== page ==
Environmental School (Strategy) - Explained
What is the Environmental School of Strategy?
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Table of ContentsWhat is the Environmental School of Strategy?What are the Premises of the Environmental School? What is Contingency Theory? Types of Environmental Resources? How Do Norms Affect Strategic Formation? What is Institutional Isomorphism? How do Organizations Respond to Environmental Pressures?
What is the Environmental School of Strategy?
The environmental school of strategy views the environment as the main factor influencing the strategy process. It sets the direction for an otherwise passive organization. Strategic choice is limited by the environment.
The environment of an organization can vary on its degree of stability, complexity, diversity, and hostility, given rise to a variety of combinations.
Strategies – as an answer to the acting forces in order to adjust properly – will vary according to the characteristics of the environment (combinations).
Back to: STRATEGY & PLANNING
What are the Premises of the Environmental School?
The premises of the environmental school entail four basic assumptions:
- The environment, a set of general forces, is the central actor in the strategy-making process
- The organization must respond (react) to this forces or else be ―selected off
- In this perspective, leadership becomes passive and its main role is to identifying the acting forces, assessing their impact, and preparing an adequate adaptation of the organization
- Finally, organizations group together into different niches or positions, where they remain until resources decrease, or competition becomes too hostile. Then the organizations die.
What is Contingency Theory?
Contingency theory is a behavioral theory suggesting that there is no best way to organize a corporation, to lead a company, or to a make decision.
The optimal strategic approach is contingent, or dependent upon the balance of internal and external situations.
The more stable an environment remains, the more formalized the internal structure of the organization becomes.
The Environmental School derives from contingency theory.
Types of Environmental Resources?
The Environment gives rise to two types of resources:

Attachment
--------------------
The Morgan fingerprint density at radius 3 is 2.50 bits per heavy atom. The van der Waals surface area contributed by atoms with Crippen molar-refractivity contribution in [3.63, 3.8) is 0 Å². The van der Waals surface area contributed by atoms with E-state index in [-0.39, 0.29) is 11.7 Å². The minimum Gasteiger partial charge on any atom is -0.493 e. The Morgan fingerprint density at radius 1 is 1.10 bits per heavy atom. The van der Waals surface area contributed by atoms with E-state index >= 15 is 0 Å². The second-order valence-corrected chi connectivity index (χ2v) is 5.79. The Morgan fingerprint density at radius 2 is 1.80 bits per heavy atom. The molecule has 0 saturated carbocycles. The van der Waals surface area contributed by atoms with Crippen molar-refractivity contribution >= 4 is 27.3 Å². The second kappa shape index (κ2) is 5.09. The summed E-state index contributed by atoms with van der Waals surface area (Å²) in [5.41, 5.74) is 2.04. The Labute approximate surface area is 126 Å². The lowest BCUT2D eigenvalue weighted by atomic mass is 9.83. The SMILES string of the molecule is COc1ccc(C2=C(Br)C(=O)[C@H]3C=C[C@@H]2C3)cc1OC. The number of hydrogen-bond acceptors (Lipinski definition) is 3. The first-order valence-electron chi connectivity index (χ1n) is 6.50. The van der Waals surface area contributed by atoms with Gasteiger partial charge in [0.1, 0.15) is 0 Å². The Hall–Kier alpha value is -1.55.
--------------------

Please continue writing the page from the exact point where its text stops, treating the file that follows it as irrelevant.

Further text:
- Economic - Economic resources are tangibles such as money, land and machinery.
- Symbolic - Symbolic resources are intangibles like for example prestige and fame.
Strategy in here focuses on finding the best way to acquire economic resources and to transform them into symbolic ones, and the other way around.
How Do Norms Affect Strategic Formation?
The environment becomes more complex because the increasing number (and power) of norms regulating the practice.
All organizations in the environment will adopt similar structures and practices due to the normative pressure.
What is Institutional Isomorphism?
The convergence of institutional strategy is driven by imitation of practice and behavior based upon the effects of norms (driven by the environment).
Accordingly, there are three main forms of isomorphism:
- Coercive - Organization evolve because of cultural expectations and pressure from other organizations in which they are dependent
- Mimetic - Companies imitate and borrow procedures from successful benchmark companies
- Normative - Companies are influences by the professional expertise of its members.
How do Organizations Respond to Environmental Pressures?
Organizations may response to environmental pressures in a number of manners:
- Acquiescence (fully accepting the pressure)
- Acquiesce Habit
- Following taken-for-granted norms
- Imitating institutional models
- Obeying rules and norms
- Compromise (partially acceding to the pressure)
- Balancing expectations of various stakeholders
- Conciliating institutional elements
- Negotiating with stakeholders
- Avoidance (avoiding the need to accept the pressure)
- Disguising inconformity
- Relaxing institutional attachment
- Changing goals, activities or domains
- Defiance (actively resisting the pressure), and
- Ignoring norms and values
- Challenging rules and requirements
- Attacking the sources of pressure
- Manipulation (attempt to change the pressure)
- Importing influential elements
- Shaping values and criteria
- Controlling elements and processes
- How Strategies Arise
- Intended, Deliberate, Realized, and Emergent Strategies
- Management and Strategic Planning
- Mintzberg's Schools of Strategic Development
- Design School
- Planning School
- Positioning School
- Entrepreneurial School
- Cognitive School
- Learning School
- Power School
- Culture School
- Environmental School
- Configuration School
- Mintzberg's 5Ps of Strategy